Many of our posts have engaged with issues of media and mediation. Oftentimes, we set out to explore the relationship between the location of a given Romantic era text and the connection between that location and the work’s meaning. In the era following Kittler’s Discourse Networks, Paul Magnuson’s Reading Public Romanticism, and Siskin and Warner’s This is Enlightenment Volume, scholars are asking where we find a text, or “in what” does it occur.
With this brief frame in mind, I want to remobilize some of the questions currently being asked by scholars of the Romantic period in order to examine Lord Byron’s celebrity. In Elizabeth Barret Browning’s 1824 elegy “Stanzas on the Death of Lord Byron,” the young poet explores the nature of poetic identity. This post will suggest that Barret Browning’s work shows another use, or perhaps a way to re-purpose, the larger issues currently being explored by scholars. Where does Barret Browning locate “Byron”? In what does his legacy reside? What work does “Byron” allow a young female writer to do?
Name not his Name
“ — I am not now
That which I have been.”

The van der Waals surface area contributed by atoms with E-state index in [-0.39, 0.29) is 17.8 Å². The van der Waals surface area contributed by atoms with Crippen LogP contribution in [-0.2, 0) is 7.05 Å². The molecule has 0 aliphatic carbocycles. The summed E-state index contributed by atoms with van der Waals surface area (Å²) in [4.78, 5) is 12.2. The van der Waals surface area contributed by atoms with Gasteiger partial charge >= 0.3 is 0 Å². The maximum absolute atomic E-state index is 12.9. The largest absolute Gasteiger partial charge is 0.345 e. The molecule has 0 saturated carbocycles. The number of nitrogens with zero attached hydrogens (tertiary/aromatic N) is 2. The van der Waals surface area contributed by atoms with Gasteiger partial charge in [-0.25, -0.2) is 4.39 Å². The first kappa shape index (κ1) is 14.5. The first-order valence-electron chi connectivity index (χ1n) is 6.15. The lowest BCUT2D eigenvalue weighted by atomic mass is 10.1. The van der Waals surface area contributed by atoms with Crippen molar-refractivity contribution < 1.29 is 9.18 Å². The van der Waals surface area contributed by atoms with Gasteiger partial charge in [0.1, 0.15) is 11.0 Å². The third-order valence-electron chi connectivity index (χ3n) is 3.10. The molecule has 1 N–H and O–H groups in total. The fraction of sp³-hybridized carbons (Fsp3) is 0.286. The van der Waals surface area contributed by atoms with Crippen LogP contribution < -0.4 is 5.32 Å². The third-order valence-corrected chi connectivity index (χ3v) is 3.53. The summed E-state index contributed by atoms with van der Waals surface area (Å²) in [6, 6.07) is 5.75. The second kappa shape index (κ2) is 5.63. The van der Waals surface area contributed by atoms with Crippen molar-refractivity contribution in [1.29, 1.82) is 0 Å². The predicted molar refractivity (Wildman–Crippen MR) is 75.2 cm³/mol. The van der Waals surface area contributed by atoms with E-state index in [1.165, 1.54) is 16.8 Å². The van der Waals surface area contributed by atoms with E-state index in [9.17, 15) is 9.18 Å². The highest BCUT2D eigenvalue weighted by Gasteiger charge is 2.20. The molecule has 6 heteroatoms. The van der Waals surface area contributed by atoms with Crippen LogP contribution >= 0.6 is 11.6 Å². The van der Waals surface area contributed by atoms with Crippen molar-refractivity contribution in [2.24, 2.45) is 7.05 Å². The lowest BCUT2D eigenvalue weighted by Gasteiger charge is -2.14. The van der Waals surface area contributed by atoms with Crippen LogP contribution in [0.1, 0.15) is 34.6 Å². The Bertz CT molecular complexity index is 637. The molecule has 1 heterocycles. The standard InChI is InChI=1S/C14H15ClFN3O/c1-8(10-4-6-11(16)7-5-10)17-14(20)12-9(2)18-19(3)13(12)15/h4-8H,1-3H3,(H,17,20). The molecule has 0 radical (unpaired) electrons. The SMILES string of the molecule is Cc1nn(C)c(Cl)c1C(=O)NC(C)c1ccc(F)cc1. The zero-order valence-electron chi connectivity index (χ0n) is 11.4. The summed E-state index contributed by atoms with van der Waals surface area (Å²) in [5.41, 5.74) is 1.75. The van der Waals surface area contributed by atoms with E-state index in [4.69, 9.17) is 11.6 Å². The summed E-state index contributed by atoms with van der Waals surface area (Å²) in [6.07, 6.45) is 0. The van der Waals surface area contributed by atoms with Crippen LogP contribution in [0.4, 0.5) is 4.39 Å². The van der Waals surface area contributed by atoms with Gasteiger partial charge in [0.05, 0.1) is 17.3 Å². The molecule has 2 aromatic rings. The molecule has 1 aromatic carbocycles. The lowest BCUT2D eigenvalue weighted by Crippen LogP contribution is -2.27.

Elizabeth Barrett Browning turns to these lines from Childe Harold’s Pilgrimage in order to begin her elegiac poem “Stanzas on the Death of Lord Byron”. While Barrett Browning’s poem re-contextualizes these lines from Childe Harold, it is also keenly aware of the impact grammatical intricacies can have on the construction and presentation of self. As E.W. Orr points out, in this new context, Byron’s own words describe his “passage from this life”. However, Barrett Browning’s epigraph does far more than simply mourn the death of a fellow poet; it frames a work which can be seen as a meditation on the nature of poetic identity. Barrett Browning, who was a young woman beginning to find her poetic voice at the time of composition, blurs the line which separates Byron the man from the “fictitious personage” he created: “He was, and is not! Græcia’s trembling shore, / Sighing through all her palmy groves, shall tell / That Harold’s pilgrimage at last is o’er-”. Jane Stabler’s recent work claims that this passage reveals that, for Barrett Browning, Byron represents a “violent collision of presence and absence”. That is, the first line of the poem recognizes the ways in which Byron both occupies and distances himself from his work. While it is indeed tempting to analyze the claim that Lord Byron “was” and “is not”, Barrett Browning complicates such a reading by suggesting that Childe Harold, not Byron himself, may be the referent for “He”. Harold, as the imaginative creation of Byron the poet indeed “was” and “is not” alive in the same manner as Byron. Yet, the idea that “Harold’s pilgrimage at last is o’er” brings Byron and his creation closer together. I believe that Barrett Browning does not use these lines to state that Harold’s pilgrimage has ended because of the author of his journeys is now dead, but, rather to make a much larger point about Byron’s shifting identities – his “absence and presence”.